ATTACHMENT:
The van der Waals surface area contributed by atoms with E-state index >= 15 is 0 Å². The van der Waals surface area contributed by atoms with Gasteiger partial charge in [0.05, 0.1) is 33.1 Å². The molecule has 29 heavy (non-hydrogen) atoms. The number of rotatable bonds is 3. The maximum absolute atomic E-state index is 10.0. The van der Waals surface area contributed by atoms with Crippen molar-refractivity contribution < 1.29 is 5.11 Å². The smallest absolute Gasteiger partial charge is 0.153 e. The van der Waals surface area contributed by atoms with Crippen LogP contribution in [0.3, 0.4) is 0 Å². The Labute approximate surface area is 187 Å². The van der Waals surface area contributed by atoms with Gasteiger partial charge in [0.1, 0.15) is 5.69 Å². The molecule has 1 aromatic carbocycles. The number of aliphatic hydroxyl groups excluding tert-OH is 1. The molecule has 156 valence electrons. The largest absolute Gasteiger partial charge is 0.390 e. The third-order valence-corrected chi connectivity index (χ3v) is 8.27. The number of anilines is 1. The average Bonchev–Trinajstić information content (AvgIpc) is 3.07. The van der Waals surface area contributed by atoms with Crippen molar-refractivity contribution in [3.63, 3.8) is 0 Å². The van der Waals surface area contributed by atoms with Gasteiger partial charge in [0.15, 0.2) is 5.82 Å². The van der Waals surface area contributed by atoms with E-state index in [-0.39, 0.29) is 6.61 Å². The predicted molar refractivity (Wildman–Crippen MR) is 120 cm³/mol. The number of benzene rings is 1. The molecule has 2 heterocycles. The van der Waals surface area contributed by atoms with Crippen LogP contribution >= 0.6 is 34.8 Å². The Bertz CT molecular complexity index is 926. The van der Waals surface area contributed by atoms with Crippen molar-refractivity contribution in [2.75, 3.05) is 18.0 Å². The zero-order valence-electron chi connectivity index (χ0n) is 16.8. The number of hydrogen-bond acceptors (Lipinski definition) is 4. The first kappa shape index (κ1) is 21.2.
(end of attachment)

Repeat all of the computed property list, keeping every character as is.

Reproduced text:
The van der Waals surface area contributed by atoms with E-state index >= 15 is 0 Å². The van der Waals surface area contributed by atoms with Gasteiger partial charge in [0.05, 0.1) is 33.1 Å². The molecule has 29 heavy (non-hydrogen) atoms. The number of rotatable bonds is 3. The maximum absolute atomic E-state index is 10.0. The van der Waals surface area contributed by atoms with Crippen molar-refractivity contribution < 1.29 is 5.11 Å². The smallest absolute Gasteiger partial charge is 0.153 e. The van der Waals surface area contributed by atoms with Crippen LogP contribution in [0.3, 0.4) is 0 Å². The Labute approximate surface area is 187 Å². The van der Waals surface area contributed by atoms with Gasteiger partial charge in [0.1, 0.15) is 5.69 Å². The molecule has 1 aromatic carbocycles. The number of aliphatic hydroxyl groups excluding tert-OH is 1. The molecule has 156 valence electrons. The largest absolute Gasteiger partial charge is 0.390 e. The third-order valence-corrected chi connectivity index (χ3v) is 8.27. The number of anilines is 1. The average Bonchev–Trinajstić information content (AvgIpc) is 3.07. The van der Waals surface area contributed by atoms with Crippen molar-refractivity contribution in [3.63, 3.8) is 0 Å². The van der Waals surface area contributed by atoms with Gasteiger partial charge in [0.15, 0.2) is 5.82 Å². The van der Waals surface area contributed by atoms with E-state index in [-0.39, 0.29) is 6.61 Å². The predicted molar refractivity (Wildman–Crippen MR) is 120 cm³/mol. The number of benzene rings is 1. The molecule has 2 heterocycles. The van der Waals surface area contributed by atoms with Crippen LogP contribution >= 0.6 is 34.8 Å². The Bertz CT molecular complexity index is 926. The van der Waals surface area contributed by atoms with Crippen molar-refractivity contribution in [2.75, 3.05) is 18.0 Å². The zero-order valence-electron chi connectivity index (χ0n) is 16.8. The number of hydrogen-bond acceptors (Lipinski definition) is 4. The first kappa shape index (κ1) is 21.2.